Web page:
David Stern, that lauded champion of the advancement of international and domestic basketball and/or the conniving, despicable dullard that over the course of three decades systemically destroyed the NBA and all it stands for, is retiring today. SBNation sites are posting their various polemics and tributes to his career, and I'd highly recommend this piece from Ziller.
You'll notice it includes two moments from Charlotte/New Orleans Hornets/Pelicans history -- what Stern did to relocate the team following Katrina and make sure it found its way home and, of course, what Stern did to force Chris Paul to wear the different colors of the same city. Between those two things alone, Stern had as much impact on the franchise as any single player or front office member the team has ever employed; then there's also the matter of his ensuring that a local New Orleans owner take over from George Shinn. It's no real surprise that New Orleans fans likely look at Stern in quite a different light than those of many other teams.
As far as Stern's other endeavors go? I'm not well versed enough in the finances to make conclusive statements on, well, a lot of things. I will say though that I was always a fan of two of his initially losing endeavors. The first was the spread of the NBA globally, which is of course far from a losing prospect now. The second was the creation of the WNBA, which is likely still a financial drain, but one that I firmly believe in from the perspective of bringing gender equality to sports. Stern stuck with it through turbulence and continues to.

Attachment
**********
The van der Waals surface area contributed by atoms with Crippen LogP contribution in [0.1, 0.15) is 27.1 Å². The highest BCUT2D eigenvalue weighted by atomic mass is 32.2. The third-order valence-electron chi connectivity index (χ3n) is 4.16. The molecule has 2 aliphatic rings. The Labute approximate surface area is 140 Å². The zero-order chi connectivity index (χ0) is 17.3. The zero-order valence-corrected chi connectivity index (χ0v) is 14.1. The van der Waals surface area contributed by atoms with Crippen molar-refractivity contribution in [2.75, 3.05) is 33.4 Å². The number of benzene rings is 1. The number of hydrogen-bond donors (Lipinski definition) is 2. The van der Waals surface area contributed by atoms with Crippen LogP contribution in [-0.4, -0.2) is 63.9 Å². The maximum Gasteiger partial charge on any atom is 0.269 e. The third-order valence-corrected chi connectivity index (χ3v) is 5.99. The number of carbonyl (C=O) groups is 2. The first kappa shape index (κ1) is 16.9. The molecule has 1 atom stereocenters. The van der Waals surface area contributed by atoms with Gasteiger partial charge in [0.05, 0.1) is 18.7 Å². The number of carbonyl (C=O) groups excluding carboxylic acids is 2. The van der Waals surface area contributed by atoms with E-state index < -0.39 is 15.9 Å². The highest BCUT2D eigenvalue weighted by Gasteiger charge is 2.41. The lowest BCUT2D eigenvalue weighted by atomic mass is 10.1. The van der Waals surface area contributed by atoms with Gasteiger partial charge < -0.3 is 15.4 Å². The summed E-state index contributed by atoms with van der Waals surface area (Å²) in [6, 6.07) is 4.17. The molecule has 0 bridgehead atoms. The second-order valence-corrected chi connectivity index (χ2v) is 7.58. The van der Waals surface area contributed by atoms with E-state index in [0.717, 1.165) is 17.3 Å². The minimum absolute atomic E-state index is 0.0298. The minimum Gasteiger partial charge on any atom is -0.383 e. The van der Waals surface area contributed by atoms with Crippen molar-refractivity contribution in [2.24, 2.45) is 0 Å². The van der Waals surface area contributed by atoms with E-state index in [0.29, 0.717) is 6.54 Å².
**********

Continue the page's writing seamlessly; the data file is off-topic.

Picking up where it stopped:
As far as the Pelicans go? Anthony Davis wouldn't be here without Stern's involvement; it's more accurate to say the possibility of Davis on the Pelicans wouldn't have existed, since much extraneous luck was involved. But again, luck was always needed, and it's tough to really parse what the difference between a 13% and, say, 19% shot truly is. They're both unlikely, but... kind of possible? The difference between 13% and 0% though -- that one's a whole lot more tangible. Davids wouldn't be here, and, it can't be stated enough, the Pelicans could very likely not be here either.
From a league wide perspective, Stern's got plenty of negatives in my eyes. He's been mostly fantastic for owners, especially those of large market teams, though for the fans, the lockouts start to grate, and for the players and especially the superstars, one could make a case that their earning power hasn't grown appropriately with league revenues over the last 15 years and change. That the league hasn't moved away from the individual player max is irksome though the second half of my dream equation for market equality (no individual max, hard team cap) has had one side partially addressed through the new luxury tax.
As far as league commissioners themselves go? In American sports, Stern blows away his NFL and MLB counterparts to me. Bud Selig's absolute inability to deal with steroids in baseball has been laughable, while Goodell's terribly misguided efforts to take American football international are as farcical as his lip service to "player safety" in a ridiculously violent sport that lines its owners' coffers beyond handsomely.
Stern unequivocally leaves the league in a vastly better, healthier place than he found it; New Orleans, one might say, was a city more impacted than most.
Troll on, big guy.